Pledge to tackle human trafficking

Faith trafficking

Faith leaders are working with a newly formed charity in a bid to end human trafficking in Scotland

7th May 2019 by Gareth Jones 0 Comments

Faith leaders across Scotland have pledged to help rid the country of the scourge of human trafficking.

Representatives from across Scotland gathered at Dundas Castle, South Queensferry, on Monday 29 April to discuss human trafficking.

Slavery: A Faith Based Response was hosted by Survivors of Human Trafficking in Scotland (SOHTIS) to strengthen understanding and create an opportunity for faith groups to collaborate in becoming part of the solution to the eventual eradication of human trafficking in Scotland, and the support and care of survivors.

According to the National Crime Agency figures, the number of human trafficking victims found in Scotland has more than doubled in the past five years, however there are concerns that the actual numbers of trafficked people are much higher than those identified. Trafficking involves children and adults from EU and non-EU countries, as well as British citizens, with all of them being exploited for financial gain by criminals.

SOHTIS is a recently established charity whose main aim is the medium to long term care of survivors of trafficking. Joy Gillespie, the SOHTIS development manager, said: “We believe that everyone deserves to live in freedom with dignity and respect and we are delighted that this seminar provided the opportunity for a wide range of faith based organisations to work together to ensure that this freedom exists for everyone in Scotland.”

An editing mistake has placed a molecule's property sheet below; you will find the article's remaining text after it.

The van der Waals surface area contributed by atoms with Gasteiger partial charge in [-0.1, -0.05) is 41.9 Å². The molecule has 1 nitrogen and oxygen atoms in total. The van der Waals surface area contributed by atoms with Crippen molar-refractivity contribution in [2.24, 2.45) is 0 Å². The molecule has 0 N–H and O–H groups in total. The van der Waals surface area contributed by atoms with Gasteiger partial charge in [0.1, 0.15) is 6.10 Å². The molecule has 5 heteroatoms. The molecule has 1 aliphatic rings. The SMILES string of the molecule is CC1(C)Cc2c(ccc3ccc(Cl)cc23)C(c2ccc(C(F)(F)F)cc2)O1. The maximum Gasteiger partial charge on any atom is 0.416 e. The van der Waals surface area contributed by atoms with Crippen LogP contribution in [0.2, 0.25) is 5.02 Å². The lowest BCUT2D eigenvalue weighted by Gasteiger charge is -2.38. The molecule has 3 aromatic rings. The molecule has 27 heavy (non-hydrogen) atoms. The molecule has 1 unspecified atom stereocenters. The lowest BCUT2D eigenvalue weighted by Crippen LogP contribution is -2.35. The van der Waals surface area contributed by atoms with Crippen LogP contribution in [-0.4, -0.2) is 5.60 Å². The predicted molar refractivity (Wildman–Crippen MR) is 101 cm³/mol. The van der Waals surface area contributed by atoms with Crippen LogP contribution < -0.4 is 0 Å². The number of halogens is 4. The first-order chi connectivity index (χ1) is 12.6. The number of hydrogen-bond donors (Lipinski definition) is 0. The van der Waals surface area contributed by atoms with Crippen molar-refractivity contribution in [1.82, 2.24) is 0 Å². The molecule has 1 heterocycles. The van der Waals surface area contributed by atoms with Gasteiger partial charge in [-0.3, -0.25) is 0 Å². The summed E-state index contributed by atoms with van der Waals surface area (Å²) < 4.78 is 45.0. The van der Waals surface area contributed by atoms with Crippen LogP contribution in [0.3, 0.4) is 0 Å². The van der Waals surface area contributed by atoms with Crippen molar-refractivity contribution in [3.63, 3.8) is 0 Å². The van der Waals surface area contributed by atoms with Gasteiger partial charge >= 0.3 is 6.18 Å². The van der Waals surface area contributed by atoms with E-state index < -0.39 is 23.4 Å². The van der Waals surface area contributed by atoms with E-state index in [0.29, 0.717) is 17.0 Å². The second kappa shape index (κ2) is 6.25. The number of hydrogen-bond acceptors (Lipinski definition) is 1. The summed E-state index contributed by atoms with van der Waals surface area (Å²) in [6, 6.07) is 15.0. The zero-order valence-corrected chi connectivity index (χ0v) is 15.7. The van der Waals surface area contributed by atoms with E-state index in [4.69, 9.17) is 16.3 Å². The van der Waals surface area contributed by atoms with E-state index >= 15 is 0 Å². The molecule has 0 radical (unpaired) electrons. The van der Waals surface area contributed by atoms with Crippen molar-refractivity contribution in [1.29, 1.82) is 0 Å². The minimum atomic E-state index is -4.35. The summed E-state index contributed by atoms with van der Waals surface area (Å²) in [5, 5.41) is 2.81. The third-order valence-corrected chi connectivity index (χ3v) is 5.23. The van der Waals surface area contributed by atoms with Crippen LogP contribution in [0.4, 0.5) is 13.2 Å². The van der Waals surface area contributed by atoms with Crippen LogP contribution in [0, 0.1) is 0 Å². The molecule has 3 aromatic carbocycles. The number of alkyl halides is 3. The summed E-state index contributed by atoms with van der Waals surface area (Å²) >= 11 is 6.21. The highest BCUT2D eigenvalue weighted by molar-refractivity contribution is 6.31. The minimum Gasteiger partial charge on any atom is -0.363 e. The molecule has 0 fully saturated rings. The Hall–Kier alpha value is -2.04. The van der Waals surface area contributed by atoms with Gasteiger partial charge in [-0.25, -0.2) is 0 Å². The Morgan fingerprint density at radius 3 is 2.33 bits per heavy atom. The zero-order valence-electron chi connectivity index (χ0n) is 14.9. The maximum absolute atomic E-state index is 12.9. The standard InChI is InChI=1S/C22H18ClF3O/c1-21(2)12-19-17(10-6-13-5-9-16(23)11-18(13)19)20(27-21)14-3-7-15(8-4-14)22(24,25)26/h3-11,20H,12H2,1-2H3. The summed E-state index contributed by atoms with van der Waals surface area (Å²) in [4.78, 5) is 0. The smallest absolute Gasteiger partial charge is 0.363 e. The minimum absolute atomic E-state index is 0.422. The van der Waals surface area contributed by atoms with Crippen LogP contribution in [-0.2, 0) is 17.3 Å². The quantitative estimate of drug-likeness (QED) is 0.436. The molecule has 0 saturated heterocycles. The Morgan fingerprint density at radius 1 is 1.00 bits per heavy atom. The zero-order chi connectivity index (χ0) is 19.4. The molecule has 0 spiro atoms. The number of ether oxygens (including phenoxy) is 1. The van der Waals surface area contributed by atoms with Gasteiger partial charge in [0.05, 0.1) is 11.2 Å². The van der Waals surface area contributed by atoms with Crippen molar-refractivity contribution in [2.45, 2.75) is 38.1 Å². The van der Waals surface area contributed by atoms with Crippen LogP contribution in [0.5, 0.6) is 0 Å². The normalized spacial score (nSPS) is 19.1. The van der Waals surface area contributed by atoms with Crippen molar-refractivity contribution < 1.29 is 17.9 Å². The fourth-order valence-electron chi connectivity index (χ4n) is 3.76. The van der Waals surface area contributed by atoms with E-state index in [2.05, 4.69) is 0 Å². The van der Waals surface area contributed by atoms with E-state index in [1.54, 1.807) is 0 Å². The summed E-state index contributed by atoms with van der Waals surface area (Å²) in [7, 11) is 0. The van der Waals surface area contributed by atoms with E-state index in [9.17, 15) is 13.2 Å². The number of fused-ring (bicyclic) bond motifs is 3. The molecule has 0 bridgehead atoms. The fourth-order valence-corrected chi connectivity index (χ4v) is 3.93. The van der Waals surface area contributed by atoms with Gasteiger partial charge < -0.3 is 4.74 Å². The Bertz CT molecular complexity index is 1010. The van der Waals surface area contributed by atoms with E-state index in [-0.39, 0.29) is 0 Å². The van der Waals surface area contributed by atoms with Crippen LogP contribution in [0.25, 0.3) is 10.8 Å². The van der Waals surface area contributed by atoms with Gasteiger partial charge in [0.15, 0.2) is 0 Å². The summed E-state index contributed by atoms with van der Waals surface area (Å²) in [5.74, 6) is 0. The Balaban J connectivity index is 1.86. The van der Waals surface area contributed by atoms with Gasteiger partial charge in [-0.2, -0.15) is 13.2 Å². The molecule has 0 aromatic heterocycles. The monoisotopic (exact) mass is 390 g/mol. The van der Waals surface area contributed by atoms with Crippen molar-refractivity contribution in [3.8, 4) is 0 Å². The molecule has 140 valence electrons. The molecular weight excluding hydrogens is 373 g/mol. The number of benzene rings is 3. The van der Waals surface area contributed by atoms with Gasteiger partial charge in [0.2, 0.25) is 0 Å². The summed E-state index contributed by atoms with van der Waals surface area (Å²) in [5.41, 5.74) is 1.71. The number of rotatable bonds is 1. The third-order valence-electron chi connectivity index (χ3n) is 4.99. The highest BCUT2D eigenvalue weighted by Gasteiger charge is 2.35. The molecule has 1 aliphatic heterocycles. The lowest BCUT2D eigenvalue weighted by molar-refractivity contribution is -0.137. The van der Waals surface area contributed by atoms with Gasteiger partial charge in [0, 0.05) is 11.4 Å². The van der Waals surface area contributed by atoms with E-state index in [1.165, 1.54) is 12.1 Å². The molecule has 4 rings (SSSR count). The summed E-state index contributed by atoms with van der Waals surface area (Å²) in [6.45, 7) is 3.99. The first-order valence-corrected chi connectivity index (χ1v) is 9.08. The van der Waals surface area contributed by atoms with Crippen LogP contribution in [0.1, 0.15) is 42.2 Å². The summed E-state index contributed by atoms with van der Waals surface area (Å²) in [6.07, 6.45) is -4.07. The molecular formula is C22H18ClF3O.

Over 10 faith groups were represented, all of whom ratified a statement demonstrating their commitment to action.

The statement said: “As national faith leaders, we recognise that human trafficking exists in Scotland. It is our fundamental conviction that all people are equal and entitled to the same rights of freedom, dignity and respect.

“We regard the exploitation of men, women and children as a crime against humanity and we reject trafficking and the activities it supports in our country and worldwide. As faith leaders, we commit to working with SOHTIS, the Scottish Government and other organisations to develop effective approaches to recognising and tackling human trafficking in Scotland and supporting the survivors.”

Pope Francis sent a personal message of blessing to all those participating in the seminar commending ‘the ecumenical and interreligious dimension of this initiative’ which he prayed ‘may bear much fruit and contribute to a growing commitment to fight against this contemporary scourge.’

The Scottish Government is committed to working with all sectors to eradicate slavery in Scotland.

Cabinet Secretary for Justice Humza Yousaf said: “Human trafficking is an abhorrent crime, with victims very often hidden in plain sight. Supporting victims, holding perpetrators to account and addressing the wider causes of human trafficking are all key priorities for the Scottish Government.

“We have made progress by providing police and prosecutors with greater powers to disrupt and prosecute those responsible through the implementation of the Human Trafficking and Exploitation Act in 2015.

“We’ve also funded support services and raised awareness by working with the public and organisations, and by publishing our first Trafficking and Exploitation Strategy in 2017. However, we are committed to doing more.”